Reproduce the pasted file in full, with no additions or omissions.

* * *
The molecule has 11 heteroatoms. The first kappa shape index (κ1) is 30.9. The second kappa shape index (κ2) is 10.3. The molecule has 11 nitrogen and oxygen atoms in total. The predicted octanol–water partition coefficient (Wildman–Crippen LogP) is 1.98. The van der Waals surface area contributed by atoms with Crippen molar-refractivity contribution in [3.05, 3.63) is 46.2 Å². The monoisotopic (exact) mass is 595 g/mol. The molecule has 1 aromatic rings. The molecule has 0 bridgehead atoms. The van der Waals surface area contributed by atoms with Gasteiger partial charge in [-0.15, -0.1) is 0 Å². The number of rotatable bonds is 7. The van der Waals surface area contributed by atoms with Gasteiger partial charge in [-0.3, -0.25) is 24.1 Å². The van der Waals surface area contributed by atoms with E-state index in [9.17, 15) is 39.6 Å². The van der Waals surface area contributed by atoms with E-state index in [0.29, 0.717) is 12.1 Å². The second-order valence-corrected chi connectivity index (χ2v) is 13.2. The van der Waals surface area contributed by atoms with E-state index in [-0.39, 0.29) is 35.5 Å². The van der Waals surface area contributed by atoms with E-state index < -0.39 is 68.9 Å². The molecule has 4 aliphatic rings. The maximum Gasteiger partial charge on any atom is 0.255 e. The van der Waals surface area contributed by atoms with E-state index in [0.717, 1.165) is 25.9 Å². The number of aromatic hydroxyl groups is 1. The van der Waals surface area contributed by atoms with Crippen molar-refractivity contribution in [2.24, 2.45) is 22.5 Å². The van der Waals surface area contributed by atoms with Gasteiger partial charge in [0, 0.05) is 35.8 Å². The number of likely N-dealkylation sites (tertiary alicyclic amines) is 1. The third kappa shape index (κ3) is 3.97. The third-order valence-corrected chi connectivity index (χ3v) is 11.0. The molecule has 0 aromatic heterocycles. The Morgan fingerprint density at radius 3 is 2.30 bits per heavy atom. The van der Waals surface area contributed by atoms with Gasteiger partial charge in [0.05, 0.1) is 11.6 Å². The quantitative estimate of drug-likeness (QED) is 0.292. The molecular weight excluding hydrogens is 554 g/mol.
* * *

The molecule has 11 heteroatoms. The first kappa shape index (κ1) is 30.9. The second kappa shape index (κ2) is 10.3. The molecule has 11 nitrogen and oxygen atoms in total. The predicted octanol–water partition coefficient (Wildman–Crippen LogP) is 1.98. The van der Waals surface area contributed by atoms with Crippen molar-refractivity contribution in [3.05, 3.63) is 46.2 Å². The monoisotopic (exact) mass is 595 g/mol. The molecule has 1 aromatic rings. The molecule has 0 bridgehead atoms. The van der Waals surface area contributed by atoms with Gasteiger partial charge in [-0.15, -0.1) is 0 Å². The number of rotatable bonds is 7. The van der Waals surface area contributed by atoms with Gasteiger partial charge in [-0.3, -0.25) is 24.1 Å². The van der Waals surface area contributed by atoms with E-state index in [9.17, 15) is 39.6 Å². The van der Waals surface area contributed by atoms with E-state index in [0.29, 0.717) is 12.1 Å². The second-order valence-corrected chi connectivity index (χ2v) is 13.2. The van der Waals surface area contributed by atoms with E-state index in [-0.39, 0.29) is 35.5 Å². The van der Waals surface area contributed by atoms with E-state index < -0.39 is 68.9 Å². The molecule has 4 aliphatic rings. The maximum Gasteiger partial charge on any atom is 0.255 e. The van der Waals surface area contributed by atoms with E-state index in [0.717, 1.165) is 25.9 Å². The number of aromatic hydroxyl groups is 1. The van der Waals surface area contributed by atoms with Crippen molar-refractivity contribution in [2.24, 2.45) is 22.5 Å². The van der Waals surface area contributed by atoms with Gasteiger partial charge in [0, 0.05) is 35.8 Å². The number of likely N-dealkylation sites (tertiary alicyclic amines) is 1. The third kappa shape index (κ3) is 3.97. The third-order valence-corrected chi connectivity index (χ3v) is 11.0. The molecule has 0 aromatic heterocycles. The Morgan fingerprint density at radius 3 is 2.30 bits per heavy atom. The van der Waals surface area contributed by atoms with Gasteiger partial charge in [0.05, 0.1) is 11.6 Å². The quantitative estimate of drug-likeness (QED) is 0.292. The molecular weight excluding hydrogens is 554 g/mol.